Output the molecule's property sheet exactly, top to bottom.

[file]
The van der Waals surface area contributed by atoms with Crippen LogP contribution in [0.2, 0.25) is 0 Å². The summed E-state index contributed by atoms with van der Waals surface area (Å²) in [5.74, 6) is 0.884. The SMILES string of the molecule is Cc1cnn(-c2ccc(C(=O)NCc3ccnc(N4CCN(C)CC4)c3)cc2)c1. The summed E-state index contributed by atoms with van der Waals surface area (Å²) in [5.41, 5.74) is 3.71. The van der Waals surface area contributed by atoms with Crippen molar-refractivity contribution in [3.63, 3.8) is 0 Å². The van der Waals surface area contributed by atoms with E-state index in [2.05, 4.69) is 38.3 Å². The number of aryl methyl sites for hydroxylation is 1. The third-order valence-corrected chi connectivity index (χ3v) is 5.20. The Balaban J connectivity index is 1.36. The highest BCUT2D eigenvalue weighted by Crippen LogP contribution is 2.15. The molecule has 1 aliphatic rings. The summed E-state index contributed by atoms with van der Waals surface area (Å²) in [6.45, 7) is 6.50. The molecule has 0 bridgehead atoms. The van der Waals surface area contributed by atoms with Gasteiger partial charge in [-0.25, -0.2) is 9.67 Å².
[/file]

The van der Waals surface area contributed by atoms with Crippen LogP contribution in [0.2, 0.25) is 0 Å². The summed E-state index contributed by atoms with van der Waals surface area (Å²) in [5.74, 6) is 0.884. The SMILES string of the molecule is Cc1cnn(-c2ccc(C(=O)NCc3ccnc(N4CCN(C)CC4)c3)cc2)c1. The summed E-state index contributed by atoms with van der Waals surface area (Å²) in [5.41, 5.74) is 3.71. The van der Waals surface area contributed by atoms with Crippen molar-refractivity contribution in [3.63, 3.8) is 0 Å². The van der Waals surface area contributed by atoms with E-state index in [2.05, 4.69) is 38.3 Å². The number of aryl methyl sites for hydroxylation is 1. The third-order valence-corrected chi connectivity index (χ3v) is 5.20. The Balaban J connectivity index is 1.36. The highest BCUT2D eigenvalue weighted by Crippen LogP contribution is 2.15. The molecule has 1 aliphatic rings. The summed E-state index contributed by atoms with van der Waals surface area (Å²) in [6.45, 7) is 6.50. The molecule has 0 bridgehead atoms. The van der Waals surface area contributed by atoms with Gasteiger partial charge in [-0.25, -0.2) is 9.67 Å².